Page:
It was a typical day really. The tube was delayed by nesting birds shorting out a signal box. A light rain had found the minute hole is his left work shoe. Breakfast had been a bacon sandwich made on the run that had dripped mayonaise on to his plain black tie.
But somehow Kenneth Fleetwood made it to his office with body and soul together. He'd even managed to catch the lift as the doors were closing, giving a friendly nod to the new security lad, who'd put his hand in to hold it up.
Kenneth settled at his desk, fixing the position of his rubber plant. It had been a gift from a thankful Malay he had helped in obtaining a position in a kitchen. The man had begun on washing up duty, worked his way to kitchen hand and gone on to open his own small kiosk offering Laksa and Rendang.
The plant was a reminder of success. One needed such icons at Jobcentre Plus. It used to be the Department of Work and Pensions, but the government had paid an advertising agency several thousand pounds to jazz it up and come up with an energetic new "brand".
You can't fight change, Kenneth thought.
Cup of tea, two biscuits, faint sugar high and then first file of the day. He turned on his computer, a plodding PC that refused anything more modern than Microsoft's 95 Office suite. It refused to recognise his password on the first two attempts. Yes, the universe was in order.
PCs... Kenneth was an Apple man. Along with West Ham United, the odd sneaky wank and bacon, it was his sole vice. When a new product came on the market, he'd be first at the doorstep. He'd even taken two days off sick to camp outside the Apple Shop to get his hands on the first iPad.
Yes, if a new Apple computer was spied in the office, you could be fairly certain it was Kenneth Fleetwood's Mac.
"Watch the match?" asked Daniel "Spiv" McTierney, doing the cubicle lean, one arm propped on the top, the other leaning down with apparent palsy.
"Might the pope be a catholic?" Kenneth replied.
"Assume so," said Spiv. "As well as a Nazi and a paedo."
"Friend and protector of the paedo," Kenneth said. "There's no evidence he diddles himself, just covers it up for the bishops. I won't have slander in a government office."
"Goes without saying."
Spiv was a good man. Solid. Did everything he could for the people who came in down and out.
Kenneth's first client was an accounts person, pretty, tired looking, as if she had had a big night, perhaps with karaoke.
They used to be called jobseekers, but that was now said to be humiliating and belittling.
Isabelle ("Call me Izy")had chipped nail polish and wrinkled clothes that suggested she hadn't quite made it all the way home (though a lucky lad might have had that thrill). Kenneth imagined her having a go at "Heart of Glass", holding the microphone at a suggestive angle, slight slur in her voice.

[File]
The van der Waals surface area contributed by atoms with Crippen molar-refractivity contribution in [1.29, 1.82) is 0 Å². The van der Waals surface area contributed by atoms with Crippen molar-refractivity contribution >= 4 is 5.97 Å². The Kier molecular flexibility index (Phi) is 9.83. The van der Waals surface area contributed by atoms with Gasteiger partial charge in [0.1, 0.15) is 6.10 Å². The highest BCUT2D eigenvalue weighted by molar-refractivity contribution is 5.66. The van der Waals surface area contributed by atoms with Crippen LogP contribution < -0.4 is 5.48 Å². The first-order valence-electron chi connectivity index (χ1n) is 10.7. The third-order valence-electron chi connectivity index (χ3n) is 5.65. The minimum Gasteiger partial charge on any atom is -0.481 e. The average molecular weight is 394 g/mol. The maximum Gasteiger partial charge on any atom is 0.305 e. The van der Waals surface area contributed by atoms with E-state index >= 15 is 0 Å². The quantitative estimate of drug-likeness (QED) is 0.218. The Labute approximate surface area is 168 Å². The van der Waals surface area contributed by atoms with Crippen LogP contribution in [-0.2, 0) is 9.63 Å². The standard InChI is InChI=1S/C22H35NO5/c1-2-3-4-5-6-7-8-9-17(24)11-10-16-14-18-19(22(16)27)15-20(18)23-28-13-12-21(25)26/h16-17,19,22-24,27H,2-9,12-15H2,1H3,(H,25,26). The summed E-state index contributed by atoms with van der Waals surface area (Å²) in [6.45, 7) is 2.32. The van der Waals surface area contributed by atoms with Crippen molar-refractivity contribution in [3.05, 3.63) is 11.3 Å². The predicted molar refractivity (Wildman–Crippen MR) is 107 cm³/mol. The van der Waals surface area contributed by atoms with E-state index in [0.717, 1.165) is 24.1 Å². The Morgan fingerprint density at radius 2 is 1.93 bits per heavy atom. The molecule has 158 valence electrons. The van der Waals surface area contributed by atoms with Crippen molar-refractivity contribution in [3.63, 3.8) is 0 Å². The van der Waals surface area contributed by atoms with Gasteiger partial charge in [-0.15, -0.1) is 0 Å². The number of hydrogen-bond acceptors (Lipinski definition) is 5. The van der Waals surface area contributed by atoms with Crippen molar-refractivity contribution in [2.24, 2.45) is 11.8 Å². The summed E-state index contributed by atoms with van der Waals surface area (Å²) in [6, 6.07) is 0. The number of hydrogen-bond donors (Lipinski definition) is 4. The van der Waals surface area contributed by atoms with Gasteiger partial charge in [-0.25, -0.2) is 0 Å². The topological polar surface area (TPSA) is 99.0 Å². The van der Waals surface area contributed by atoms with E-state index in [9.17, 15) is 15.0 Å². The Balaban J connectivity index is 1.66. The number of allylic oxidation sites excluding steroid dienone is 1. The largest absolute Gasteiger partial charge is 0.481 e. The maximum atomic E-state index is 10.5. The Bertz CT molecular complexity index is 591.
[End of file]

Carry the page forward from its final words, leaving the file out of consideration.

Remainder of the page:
She had the right dirty blonde hair for the part. But she was in her late-20s and probably wouldn't know Deb Harry from David Blunkett. No, she'd be on your Lady Gaga or Adele (Amy Winehouse without the crack).
"You alright?" Izy asked.
"Long week," he replied.
And I'm old, he thought. Too old to ever know the faint taste of nicotine on your kiss. He gripped his tea with a full hand around the porcelain, the painful heat bringing him out of his moment of unprofessional longing.
"Did you have a big night," Kenneth asked.
Her shoulders tensed. "Does that affect my dole?"
"No, of course not," Kenneth said.
The rest of the session was conducted in tense tones with minimal banter.
Izy was another castaway from downsizing Government departments, happy to take her redundancy, thinking it a chance to catch up on the party. The young didn't understand that the Blair years were an anomoly. Rarely in history did the banks line up to offer mortgages to punters without two quid to rub between their thumbs.
But it wasn't Kenneth's job to lecture. In his kind uncle voice, he had outlined programs that might help land a new job, but Izy was looking queasy and in need of a full English and the afternoon buried neck deep in a feather pillow. He wished her luck and told her to ring anytime.
And then she was gone, her stocking clad legs disappearing down the polyester carpetted corridor.
There were so many folders.
The in-box was practically overflowing.
"Get your finger out," Spiv said, walking by.